Once you shut off the water and remove the handle and escutcheon, you can quickly determine whether your single-handle tub and shower faucet is a cartridge, ball, or disk type.
Getting the parts
Tub cartridge faucets work just like sink cartridge faucets. Usually the faucet only turns water on and off; a diverter valve on the spout directs water to the showerhead or the spout. A number of manufacturers make cartridges of varying designs, so take the cartridge with you when you shop for parts. You may need to replace the entire cartridge. Follow the steps remove it.
An hour or two for most repairs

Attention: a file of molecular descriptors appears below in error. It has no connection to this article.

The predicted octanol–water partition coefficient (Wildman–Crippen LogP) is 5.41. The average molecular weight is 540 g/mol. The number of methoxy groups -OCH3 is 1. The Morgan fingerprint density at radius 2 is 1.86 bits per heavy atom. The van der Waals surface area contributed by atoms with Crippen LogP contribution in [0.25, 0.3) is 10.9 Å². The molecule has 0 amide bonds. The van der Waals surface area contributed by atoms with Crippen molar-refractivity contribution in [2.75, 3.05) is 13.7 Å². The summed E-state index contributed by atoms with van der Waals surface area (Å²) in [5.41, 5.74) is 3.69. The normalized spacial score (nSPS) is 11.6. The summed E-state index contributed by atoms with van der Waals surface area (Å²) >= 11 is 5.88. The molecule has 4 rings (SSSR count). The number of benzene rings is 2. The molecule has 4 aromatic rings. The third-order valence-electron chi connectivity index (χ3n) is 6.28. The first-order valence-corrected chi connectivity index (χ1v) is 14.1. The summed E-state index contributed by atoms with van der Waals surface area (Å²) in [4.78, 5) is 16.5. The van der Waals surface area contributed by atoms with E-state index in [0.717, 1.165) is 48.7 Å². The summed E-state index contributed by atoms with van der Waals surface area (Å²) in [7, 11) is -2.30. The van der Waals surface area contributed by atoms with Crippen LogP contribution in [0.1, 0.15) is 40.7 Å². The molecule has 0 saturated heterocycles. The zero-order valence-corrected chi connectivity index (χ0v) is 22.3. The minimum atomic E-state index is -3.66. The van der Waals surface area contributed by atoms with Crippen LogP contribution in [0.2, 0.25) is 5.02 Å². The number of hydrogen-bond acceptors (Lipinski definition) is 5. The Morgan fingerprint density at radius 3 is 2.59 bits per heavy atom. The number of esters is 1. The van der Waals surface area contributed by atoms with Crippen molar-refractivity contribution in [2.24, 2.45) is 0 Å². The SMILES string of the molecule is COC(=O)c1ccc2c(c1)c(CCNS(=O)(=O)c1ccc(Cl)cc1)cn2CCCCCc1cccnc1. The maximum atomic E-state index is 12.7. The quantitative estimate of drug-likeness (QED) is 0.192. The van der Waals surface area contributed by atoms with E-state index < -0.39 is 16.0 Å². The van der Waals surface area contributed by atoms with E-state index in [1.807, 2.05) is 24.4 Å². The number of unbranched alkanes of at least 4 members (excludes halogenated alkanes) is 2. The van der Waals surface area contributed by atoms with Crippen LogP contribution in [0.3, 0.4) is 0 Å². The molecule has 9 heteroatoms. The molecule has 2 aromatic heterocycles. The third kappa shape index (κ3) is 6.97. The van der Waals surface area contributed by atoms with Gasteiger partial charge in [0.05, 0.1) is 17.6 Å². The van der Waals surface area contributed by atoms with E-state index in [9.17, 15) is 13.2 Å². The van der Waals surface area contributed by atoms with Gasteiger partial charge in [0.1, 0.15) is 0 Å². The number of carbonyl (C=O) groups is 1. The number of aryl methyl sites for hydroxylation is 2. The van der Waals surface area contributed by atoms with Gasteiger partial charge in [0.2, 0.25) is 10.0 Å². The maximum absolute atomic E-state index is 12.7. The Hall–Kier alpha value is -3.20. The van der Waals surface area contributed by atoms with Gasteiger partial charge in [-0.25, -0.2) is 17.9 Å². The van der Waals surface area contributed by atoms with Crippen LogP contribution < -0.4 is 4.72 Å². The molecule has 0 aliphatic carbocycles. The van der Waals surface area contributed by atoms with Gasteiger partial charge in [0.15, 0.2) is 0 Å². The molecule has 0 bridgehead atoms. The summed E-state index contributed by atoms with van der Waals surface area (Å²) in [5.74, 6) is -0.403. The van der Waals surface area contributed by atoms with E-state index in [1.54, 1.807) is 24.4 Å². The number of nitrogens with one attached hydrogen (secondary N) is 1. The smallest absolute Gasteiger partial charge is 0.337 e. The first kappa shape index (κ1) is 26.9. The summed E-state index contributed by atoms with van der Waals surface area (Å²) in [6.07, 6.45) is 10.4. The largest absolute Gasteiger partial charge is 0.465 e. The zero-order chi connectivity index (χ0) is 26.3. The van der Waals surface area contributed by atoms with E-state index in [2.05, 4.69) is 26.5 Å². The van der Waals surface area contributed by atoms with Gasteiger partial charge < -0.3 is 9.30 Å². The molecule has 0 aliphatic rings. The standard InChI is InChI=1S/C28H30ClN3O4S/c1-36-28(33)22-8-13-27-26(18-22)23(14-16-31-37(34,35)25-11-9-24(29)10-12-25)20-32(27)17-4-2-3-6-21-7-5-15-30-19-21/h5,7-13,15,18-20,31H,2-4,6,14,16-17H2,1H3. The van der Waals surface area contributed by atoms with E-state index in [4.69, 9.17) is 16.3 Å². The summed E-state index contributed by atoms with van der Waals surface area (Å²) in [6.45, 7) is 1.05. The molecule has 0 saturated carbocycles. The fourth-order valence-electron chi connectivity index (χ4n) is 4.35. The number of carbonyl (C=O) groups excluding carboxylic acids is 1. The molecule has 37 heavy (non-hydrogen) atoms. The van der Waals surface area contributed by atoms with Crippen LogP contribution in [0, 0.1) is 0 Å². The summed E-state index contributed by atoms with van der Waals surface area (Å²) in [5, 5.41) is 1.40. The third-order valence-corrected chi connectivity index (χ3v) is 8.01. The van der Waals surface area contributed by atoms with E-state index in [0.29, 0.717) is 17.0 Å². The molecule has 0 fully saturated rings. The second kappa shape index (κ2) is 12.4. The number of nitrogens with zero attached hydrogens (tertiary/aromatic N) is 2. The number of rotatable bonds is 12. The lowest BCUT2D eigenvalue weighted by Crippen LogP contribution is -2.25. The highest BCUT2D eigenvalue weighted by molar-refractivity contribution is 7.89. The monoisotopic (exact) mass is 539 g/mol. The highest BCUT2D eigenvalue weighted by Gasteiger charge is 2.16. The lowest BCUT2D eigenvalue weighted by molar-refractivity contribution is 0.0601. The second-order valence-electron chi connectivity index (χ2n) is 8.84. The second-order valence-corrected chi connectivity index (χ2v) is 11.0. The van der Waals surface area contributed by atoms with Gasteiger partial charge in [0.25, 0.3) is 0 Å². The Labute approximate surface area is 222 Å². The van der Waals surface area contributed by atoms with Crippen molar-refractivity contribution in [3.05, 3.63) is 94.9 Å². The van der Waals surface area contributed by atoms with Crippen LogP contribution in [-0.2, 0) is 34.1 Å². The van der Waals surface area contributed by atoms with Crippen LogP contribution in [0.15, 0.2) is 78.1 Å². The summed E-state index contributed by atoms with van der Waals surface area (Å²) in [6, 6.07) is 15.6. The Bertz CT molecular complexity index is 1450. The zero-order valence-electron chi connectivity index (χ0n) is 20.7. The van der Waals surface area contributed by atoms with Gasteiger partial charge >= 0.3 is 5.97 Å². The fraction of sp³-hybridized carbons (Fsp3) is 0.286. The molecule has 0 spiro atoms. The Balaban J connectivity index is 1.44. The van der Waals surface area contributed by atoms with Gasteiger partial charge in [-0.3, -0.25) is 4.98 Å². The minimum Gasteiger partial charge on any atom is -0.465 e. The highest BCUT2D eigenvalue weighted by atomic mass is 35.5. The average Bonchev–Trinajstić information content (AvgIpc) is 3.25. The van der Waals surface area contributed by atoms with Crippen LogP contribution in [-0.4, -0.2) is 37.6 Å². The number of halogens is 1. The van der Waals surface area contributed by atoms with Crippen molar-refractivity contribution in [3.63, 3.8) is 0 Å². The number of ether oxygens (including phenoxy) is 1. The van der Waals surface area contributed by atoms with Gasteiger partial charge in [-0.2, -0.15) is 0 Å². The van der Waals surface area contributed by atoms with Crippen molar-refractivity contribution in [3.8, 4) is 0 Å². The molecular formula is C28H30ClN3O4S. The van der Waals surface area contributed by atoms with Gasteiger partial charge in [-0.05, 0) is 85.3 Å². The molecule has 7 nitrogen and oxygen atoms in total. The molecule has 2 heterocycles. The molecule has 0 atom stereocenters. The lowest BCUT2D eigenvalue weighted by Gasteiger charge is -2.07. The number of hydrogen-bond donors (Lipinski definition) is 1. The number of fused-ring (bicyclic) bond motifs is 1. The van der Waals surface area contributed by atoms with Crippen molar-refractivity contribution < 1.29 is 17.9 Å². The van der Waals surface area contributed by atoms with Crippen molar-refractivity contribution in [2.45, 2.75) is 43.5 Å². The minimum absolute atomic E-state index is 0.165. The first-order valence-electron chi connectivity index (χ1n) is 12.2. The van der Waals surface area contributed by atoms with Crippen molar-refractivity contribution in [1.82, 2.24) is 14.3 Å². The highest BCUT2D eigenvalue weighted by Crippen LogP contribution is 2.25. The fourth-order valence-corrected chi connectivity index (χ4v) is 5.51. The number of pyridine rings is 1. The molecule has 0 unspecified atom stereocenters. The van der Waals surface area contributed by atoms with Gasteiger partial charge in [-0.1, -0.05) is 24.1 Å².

Screwdriver, hex wrench if needed, groove-joint pliers, cartridge puller if needed
Shutting off water, dismantling a faucet, installing small parts
Shut off the water, close the tub stopper, and place a rag in the tub to catch any parts
Cartridge or repair kit for your faucet model, silicone grease
This cartridge works by virtue of its tapered shape, rather than a series of grooves. Note the cartridge's orientation when you remove it so you can put it back the same way. If hot and cold are reversed after you reinstall the cartridge, turn it 180 degrees.